37 "He frequented cities in which schools flourished. One year he passed the Lenten season in Paris the next at Bologna; the convents at which he stayed seemed like beehives, with so many entering and many being sent out by him to various provinces. . . . He devoted himself with all his energies to attract good men to the Order, and for that reason he tarried in places where there were students, particularly in Paris" (Frachet, pp. 108, 529; C. Bayonne, Lettres du bienheureux Jourdain de Saxe [1865]; Beati Jordani de Saxonia Opera [ed. Berthier, 1891]; B. M. Reichert, "Das Itinerar des zweiten Dominikanergenerals Jordanis von Sachsen," in Festschr. 1100 Jubil. deutsch. Campo Santo Rom., 1897, p. 153. "This man (Jordan), ruling and guiding the Order well for almost fifteen years, is said to have received into the Order and clothed in the holy habit a thousand brothers and more" (Bernard Guidonis, Libellus de magistris ord. Praed.; Martène, Script., VI, 406; Frachet, p. 102).

38 Gallia christiana, XIII, 409; M. D. Chapotin, Histoire des dominicains de la province de France, p. 31; Laurent, no. 136. For the complete letter, see infra, p. 330. The chancellor had just returned from Rome, where Frederick's coronation had brought him into contact with Honorius III and Cardinal Ugolino in November, 1220. His ideas echo those of the papal curia on the Order of Preachers. The letter, dated April 22, 1221, was written a few days after his arrival home.

39 On February 6, 1245, at the request of the Duchess of undy, Innocent IV made a grant in favor of clerics in the Province of Lyons: "Whoever pursue theological study in the schools of the Friars Preachers in the Diocese of Lyons will receive integrally the same income from their benefices as if they had carried on the same work at Paris" (Denifle, I, 176).

40 In interpreting this action of the popes as a means of ensuring the dominant and privileged position of the University of Paris, Denifle seems not to have envisaged sufficiently the academic problem as a whole (cf. Die Universitäten, p. 704). It is indeed true that the popes strove to maintain the authority and prestige of the University of Paris; but Paris alone could not answer the cultural needs of all the clerics in Christendom. The papacy sought rather to decentralize the student world of Paris, as it did by the foundation (1229) of the University of Toulouse, where theology was taught also (ibid., p. 325; Chart. univ. Paris, p. 129).

41 "Moreover, let study advance in the Order, especially at Paris, Bologna, and other places where the studium generale is flourishing; there let it be directed by doctors and masters who have been proved capable and suitable" (Bullarium O.P. I, 471). The studium generale here mentioned was not the studium of the Order. It referred to universities in general. But the conventual schools of these cities had to have very good masters, because they were frequented by university students, who desired to devote themselves to the study of theology; either the studia of the Order were incorporated into the University as at Paris and elsewhere, or simply established adjacent to them, as in Bologna, before the erection of the faculty of theology. When Diniz, king of Portugal, gave the Magna Charta to the University of Coïmbra on February 15, 1309, he said that the lectures in theology would be given in the Convents of the Preachers and Minors (Denifle, Die Universitäten, p. 525).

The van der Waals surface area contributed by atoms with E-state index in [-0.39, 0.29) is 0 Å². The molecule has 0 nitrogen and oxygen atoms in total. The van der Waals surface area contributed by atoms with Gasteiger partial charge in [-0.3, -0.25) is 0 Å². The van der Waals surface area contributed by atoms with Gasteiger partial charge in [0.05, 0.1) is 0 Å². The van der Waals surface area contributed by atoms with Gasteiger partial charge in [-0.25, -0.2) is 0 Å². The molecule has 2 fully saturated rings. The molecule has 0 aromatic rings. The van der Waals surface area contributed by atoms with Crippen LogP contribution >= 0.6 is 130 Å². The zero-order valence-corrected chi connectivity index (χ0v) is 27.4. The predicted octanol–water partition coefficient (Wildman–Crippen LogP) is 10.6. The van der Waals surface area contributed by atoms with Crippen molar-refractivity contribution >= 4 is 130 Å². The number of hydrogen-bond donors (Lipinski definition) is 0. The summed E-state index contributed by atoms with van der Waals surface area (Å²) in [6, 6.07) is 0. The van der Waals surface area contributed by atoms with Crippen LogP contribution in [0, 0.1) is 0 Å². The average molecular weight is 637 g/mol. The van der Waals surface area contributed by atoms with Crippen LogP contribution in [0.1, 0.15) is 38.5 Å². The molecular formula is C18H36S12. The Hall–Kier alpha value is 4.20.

42 Acta sanctorum, April, 1, 279.

43 Pezius, Thesaurus anecdotorum novissimorum, I, 430. E. A. Gloria, Monumenti dell' universita di Padova (1222-1318), p. 361.

44 Finke, Aus den Tagen Bonifaz VIII, clxxiii, cxc.

45 The author of the reports to Gregory X ( 1273) entitled, Collectio de scandalis Ecclesiae, in speaking of the secular clergy, wrote: "if they happened to frequent the studia, they commonly heard lectures in civil law, not in theology . . . for in France studies in civil law flourish, but those in divine law, which attract few auditors among the secular clergy, have been allowed to lapse completely." Döllinger, Beitäge zur politischen, kirchlichen und Kultur-Geschichte der 6 letzen Jahrhunderte, III, 188. According to Stroick, the author was Gilbert of Tournai.

46 Bullarium O.P., I, 165.

47 "By an ancient institution according to canonical decrees in the Church of Lyons, from the time of the foundation of the Order of Preachers, one qualified Brother of the said Order, assigned to this work by the same Order, has given lectures regularly in sacred theology in an honorable and solemn place . . . (cathedra ordinatis). All the clergy of the aforesaid Church as well as of the whole city came to assist at these lectures" (Denifle, Chartularium, III, 98).

48 Mandonnet, Siger de Brabant et I'averroisine latin au XIIIe siècle, I, 1-63.

49 Prediche del Beato Fra Giordano da Rivalto, I, 236.